Dear Word Detective: I am reading Nicholas Nickleby by Charles Dickens and right now I am regretting not having sought out an annotated copy. The latest word to throw me is “gull,” which noun Dickens uses to describe Lord Frederick. I know, of course, that a gull is a bird, and I have also found a secondary definition meaning “fool,” and a related verb form meaning “to fool.” So does it have another, archaic meaning, referring to a peer or lord, or is Dickens simply calling Lord Frederick an idiot every other time he pops up? — Jacob.
Oh boy, Dickens. Speaking of Dickens, if you own a TV, you absolutely must snag the DVD of the BBC/PBS serialized production of his novel “Little Dorrit” made in 2008. It is truly extraordinary, the best thing I’ve seen on TV in years (and evidently I’m not nuts, because it won seven Emmys). It was odd to watch this last spring, in the midst of the “global financial crisis,” as much of the story revolves around Marshalsea debtor’s prison in London, and a large role in the story is played by a financial wizard named Merdle (a monicker as apt as Madoff) who turns out to be every bit as rotten as today’s scoundrels.
Most people associate “gull” with the seagull, which is actually not just one bird but rather, as the Oxford English Dictionary explains, “Any long-winged, web-footed bird of the family Laridae and sub-family Larinae….” Gulls are almost always found near major bodies of water, although a large number of them live in Central Ohio (not known for its major bodies of water), supposedly driven down here from the Great Lakes by a blizzard in the 1970s. Could be, I suppose. All I know is that they definitely didn’t come for the pizza. This kind of “gull” takes its name from the Welsh word for the bird, “gwylan.”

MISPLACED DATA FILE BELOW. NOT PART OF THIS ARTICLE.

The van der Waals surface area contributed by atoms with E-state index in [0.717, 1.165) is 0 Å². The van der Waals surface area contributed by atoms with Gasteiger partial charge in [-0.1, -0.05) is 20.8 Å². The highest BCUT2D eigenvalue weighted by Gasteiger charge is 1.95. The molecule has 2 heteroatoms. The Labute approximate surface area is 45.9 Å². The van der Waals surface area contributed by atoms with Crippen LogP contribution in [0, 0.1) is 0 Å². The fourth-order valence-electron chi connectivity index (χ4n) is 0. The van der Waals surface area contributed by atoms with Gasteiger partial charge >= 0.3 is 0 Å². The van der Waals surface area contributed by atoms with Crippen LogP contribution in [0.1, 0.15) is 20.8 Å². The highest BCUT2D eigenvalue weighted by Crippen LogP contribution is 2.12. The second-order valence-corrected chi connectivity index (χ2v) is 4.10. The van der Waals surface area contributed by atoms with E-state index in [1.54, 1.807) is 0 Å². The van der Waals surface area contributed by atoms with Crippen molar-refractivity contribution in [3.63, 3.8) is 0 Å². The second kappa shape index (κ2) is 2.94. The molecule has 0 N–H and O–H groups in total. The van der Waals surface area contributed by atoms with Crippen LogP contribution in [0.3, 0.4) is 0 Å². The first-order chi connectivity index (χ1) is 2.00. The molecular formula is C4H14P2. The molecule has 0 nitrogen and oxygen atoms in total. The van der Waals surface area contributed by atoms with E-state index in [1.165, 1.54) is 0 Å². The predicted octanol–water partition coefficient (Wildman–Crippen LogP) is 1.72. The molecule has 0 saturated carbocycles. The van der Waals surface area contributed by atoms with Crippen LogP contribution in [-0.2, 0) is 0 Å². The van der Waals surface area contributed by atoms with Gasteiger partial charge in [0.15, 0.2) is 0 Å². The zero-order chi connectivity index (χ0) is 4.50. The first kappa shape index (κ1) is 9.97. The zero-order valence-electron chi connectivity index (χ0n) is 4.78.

Gulls are not as smart as crows, but they’re not stupid, which presents a problem in explaining the use of “gull” since the 16th century as slang for “simpleton, dupe, sucker.” One possible explanation lies in the fact that there is another, entirely unrelated, “gull,” dating back to the 14th century, that means a very young bird of any species. This “gull” probably derives from the Old Norse word “gulr,” meaning “yellow,” referring to the pale yellow plumage of many baby birds. Such young birds are not very bright, so that would fit with the “simpleton” sense of the slang “gull.”
There’s another possible source for “gull” meaning “fool,” and that is yet another “gull,” an old English dialect word meaning “throat” (related to “gullet”), in this case carrying the sense of “someone who will swallow anything.” Whatever the source, the same root also gave us the verb “to gull” in the 16th century meaning “to play for a fool,” which in turn produced the adjective “gullible.”
That’s a lot of “gulls” for one language, but, unfortunately, there is no other “gull” referring to nobility in a respectful sense. So yes, Dickens was indeed calling Lord Frederick Verisopht (another great Dickens name) a dupe and a fool. On the bright side, according to a search of “Nickleby” on Google Books, he only did it twice.